- I can show you what to do and it’ll work for you, too, if you’re willing to work it.
I am one of those guys. I can look your husband in the eye and tell him what sobriety feels like and what it takes to get it. Those of us in recovery are out there and looking to share the message of hope. In fact, it is our experience that in order to keep what we have, we have to give it away to others. You mentioned that your husband always takes full responsibility for his conduct. I’ve done some writing about the myth of “accepting personal responsibility” and urge you to read it at http://www.RowboatAndMarbles.org/abcs6.html. It turns out that “accepting personal responsibility” is a hallmark of LDS men who want to be left alone so they can isolate with their addiction. They’ve conned themselves and those around them into believing that because they’re “manning up,” they’re taking this seriously—and this time it’ll work—if only everyone will just leave them alone. Their addiction admires these men immensely when they “man up”—it means more time acting out and more of the drug it craves. I think you’re absolutely right to ask yourself the questions you ask and to feel the emotions you’re feeling. When wives ponder their future with their addicted husband, it is vital that they protect themselves—physically, mentally, emotionally and spiritually—from their husband’s behavior. One way they can protect themselves is to understand reality. This is reality: A man cannot get into recovery and stay there simply by prayer, scripture study and willpower. Like diabetes, addiction requires treatment, and monitoring. That treatment includes therapy and 12 Step. Any man who is not following an active recovery program specific to sexual addiction but who is telling his wife that he no longer has any compulsion to act out sexually is unduly optimistic or simply lying—or both.
Addicts who aren’t in recovery are liars. It’s part of being an addict. Many women wonder how they can know if their husbands are in true recovery. The answer is listening to spiritual inspiration, responding to gut feelings and keeping in mind a simple joke from Alcoholics Anonymous:
What is the difference between an addict and an addict in recovery?
Answer: You can’t get the addict to talk about his recovery and you can’t get the addict in recovery to shut up about it.
If your husband is in recovery, he will attend 12 Step meetings, he will read the literature, he will get a sponsor and work the 12 Steps with him, and eventually he will become a sponsor and help other men get sober. Most importantly, if he is in recovery he will spontaneously share with you new experiences and insights of sobriety as he progresses in recovery. If he is not sharing spontaneously it is because he has nothing to share. If he has nothing to share, he is not in recovery. There are only two possible camps in the sex addiction recovery world. Either the addict is actively working toward recovery through a program and will stay sober, or he is not working toward recovery and is basically blowing in the wind. This second guy is either acting out currently or basically treading water until the compulsions once again hit him and he slips up as he always has. As you said, you can’t work your husband’s recovery for him. He has to do that. One thing you don’t have to do, however, is pretend along with him that he is getting better when he’s not. Everything you’ve described about your husband indicates that he’s not in recovery and never has been. Sure, he’s been penitent at times. Sure, he’s desired to change at times. But he’s never been in recovery. You can tell him that. You can tell him that because you know he’s never been truly sober and is not currently sober, all your decisions about your present and future from now on will be based upon the fact that he is not in recovery. You can also tell him that other LDS husbands are achieving complete sexual sobriety NOW and you deserve nothing less than that. Now means now, not three months from now, or six months from now, or a year from now.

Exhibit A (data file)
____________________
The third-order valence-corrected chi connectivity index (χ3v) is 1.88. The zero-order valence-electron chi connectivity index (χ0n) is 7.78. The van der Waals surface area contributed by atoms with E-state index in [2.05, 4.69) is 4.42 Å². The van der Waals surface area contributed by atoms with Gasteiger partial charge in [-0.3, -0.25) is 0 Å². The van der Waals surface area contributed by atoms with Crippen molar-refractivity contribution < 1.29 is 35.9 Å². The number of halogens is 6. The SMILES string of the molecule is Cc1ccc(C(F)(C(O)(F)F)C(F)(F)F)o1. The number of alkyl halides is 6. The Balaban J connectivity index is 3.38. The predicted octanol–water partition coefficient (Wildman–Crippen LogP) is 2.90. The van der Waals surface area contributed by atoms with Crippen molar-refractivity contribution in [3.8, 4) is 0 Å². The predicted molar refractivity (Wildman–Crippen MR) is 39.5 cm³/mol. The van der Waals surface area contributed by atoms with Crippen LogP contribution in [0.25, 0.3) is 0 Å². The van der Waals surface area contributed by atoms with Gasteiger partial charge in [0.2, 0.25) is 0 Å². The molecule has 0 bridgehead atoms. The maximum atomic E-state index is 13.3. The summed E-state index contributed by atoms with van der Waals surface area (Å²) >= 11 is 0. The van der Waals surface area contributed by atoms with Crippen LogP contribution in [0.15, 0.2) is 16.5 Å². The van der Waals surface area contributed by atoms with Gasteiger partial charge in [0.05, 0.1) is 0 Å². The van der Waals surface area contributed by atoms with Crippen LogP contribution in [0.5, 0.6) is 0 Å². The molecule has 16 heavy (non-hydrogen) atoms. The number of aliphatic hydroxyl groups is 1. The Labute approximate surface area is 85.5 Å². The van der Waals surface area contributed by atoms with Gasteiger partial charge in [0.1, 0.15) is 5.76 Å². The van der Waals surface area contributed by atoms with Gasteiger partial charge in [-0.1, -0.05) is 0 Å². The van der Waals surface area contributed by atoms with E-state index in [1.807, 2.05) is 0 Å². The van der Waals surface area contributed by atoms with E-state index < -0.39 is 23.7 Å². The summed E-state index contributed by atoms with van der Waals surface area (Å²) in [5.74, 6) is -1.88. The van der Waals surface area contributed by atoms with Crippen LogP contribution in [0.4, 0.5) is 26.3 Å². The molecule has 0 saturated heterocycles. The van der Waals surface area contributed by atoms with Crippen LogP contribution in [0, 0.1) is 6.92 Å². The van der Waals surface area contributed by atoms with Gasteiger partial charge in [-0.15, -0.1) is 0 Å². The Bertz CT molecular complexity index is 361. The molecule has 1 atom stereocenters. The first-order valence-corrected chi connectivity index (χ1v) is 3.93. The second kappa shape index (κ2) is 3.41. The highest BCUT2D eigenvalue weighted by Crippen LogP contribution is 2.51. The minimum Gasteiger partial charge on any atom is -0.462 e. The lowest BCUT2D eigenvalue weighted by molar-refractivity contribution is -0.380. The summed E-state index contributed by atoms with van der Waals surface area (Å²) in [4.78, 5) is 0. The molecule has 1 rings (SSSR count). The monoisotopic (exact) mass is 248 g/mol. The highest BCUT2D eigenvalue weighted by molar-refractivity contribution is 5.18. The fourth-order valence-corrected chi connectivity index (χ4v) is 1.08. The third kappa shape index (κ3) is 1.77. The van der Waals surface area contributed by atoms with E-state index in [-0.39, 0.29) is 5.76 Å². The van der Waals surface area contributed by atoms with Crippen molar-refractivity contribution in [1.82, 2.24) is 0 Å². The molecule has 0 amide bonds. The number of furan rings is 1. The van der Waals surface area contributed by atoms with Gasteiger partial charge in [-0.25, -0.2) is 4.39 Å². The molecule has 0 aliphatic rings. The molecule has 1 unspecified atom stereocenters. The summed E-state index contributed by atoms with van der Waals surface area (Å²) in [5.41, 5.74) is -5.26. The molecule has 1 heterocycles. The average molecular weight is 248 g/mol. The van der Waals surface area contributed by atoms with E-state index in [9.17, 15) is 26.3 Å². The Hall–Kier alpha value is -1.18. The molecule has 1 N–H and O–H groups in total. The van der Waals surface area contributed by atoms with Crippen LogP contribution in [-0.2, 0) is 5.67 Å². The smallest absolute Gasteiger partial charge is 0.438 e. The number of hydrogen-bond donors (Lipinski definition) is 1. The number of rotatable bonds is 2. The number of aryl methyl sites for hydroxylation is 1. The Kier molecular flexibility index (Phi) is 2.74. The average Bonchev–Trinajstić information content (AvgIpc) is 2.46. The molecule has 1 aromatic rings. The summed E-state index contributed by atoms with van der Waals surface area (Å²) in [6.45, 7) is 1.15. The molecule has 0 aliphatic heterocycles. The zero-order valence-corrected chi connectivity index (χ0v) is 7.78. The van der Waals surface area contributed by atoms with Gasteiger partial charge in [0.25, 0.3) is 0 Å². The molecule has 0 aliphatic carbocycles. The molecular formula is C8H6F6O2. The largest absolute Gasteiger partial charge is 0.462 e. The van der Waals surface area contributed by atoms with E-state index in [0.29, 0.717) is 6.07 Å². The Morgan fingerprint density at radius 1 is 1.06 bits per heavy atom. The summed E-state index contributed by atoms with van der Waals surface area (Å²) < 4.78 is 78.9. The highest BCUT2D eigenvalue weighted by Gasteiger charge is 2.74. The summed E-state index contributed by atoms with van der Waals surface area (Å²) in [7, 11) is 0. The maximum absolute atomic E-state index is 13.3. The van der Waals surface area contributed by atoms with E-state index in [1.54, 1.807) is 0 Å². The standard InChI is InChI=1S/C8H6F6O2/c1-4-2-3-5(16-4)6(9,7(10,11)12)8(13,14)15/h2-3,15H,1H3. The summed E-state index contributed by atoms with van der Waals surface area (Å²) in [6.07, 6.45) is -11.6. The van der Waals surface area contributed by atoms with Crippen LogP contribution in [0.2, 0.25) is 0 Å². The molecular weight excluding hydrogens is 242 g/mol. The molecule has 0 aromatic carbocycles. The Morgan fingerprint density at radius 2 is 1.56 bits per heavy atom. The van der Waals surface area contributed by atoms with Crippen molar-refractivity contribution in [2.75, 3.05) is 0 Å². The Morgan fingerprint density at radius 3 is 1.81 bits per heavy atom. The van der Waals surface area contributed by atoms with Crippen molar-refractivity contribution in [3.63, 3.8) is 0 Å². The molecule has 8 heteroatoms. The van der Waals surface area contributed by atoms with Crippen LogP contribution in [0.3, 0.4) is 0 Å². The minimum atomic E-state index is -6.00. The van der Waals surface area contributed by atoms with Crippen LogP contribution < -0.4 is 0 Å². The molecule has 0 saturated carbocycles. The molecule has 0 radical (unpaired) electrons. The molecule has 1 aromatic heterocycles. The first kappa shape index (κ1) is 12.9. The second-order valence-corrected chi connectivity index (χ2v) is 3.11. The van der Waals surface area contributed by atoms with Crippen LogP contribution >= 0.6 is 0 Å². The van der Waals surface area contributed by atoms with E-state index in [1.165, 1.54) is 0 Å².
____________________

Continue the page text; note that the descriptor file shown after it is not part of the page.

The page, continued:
By the way, in case he wonders, complete sexual sobriety means no pornography and no masturbation—ever. It also means progressive victory over lust. Recovery does not mean trying really hard and only slipping up once every three to six months. We have another name for that: active addiction. You deserve nothing less than a sexually sober husband. Ask him if he is willing to do whatever it takes. He owes that to you and he has the ability to give you what he owes—if he is willing to do whatever it takes. If your husband wants to talk about what it takes, he can get a hold of me through our website shown at the top of this response.
If you feel like talking with an LDS woman who has achieved recovery from her husband’s sexual addiction, my wife would be happy to visit with you by phone or email. She will give you a strong plug for attending S-Anon meetings, a safe and inspiring place where LDS women are finding strength and healing from the trauma caused by their husband’s behavior. As you know, she can’t guarantee that your husband will get sober and stay sober. What she will help you do, however, is learn how to recover from the bombs your husband has been dropping on you for your entire marriage and even before that. God bless you and every woman currently suffering as you are.
We’re praying for you. James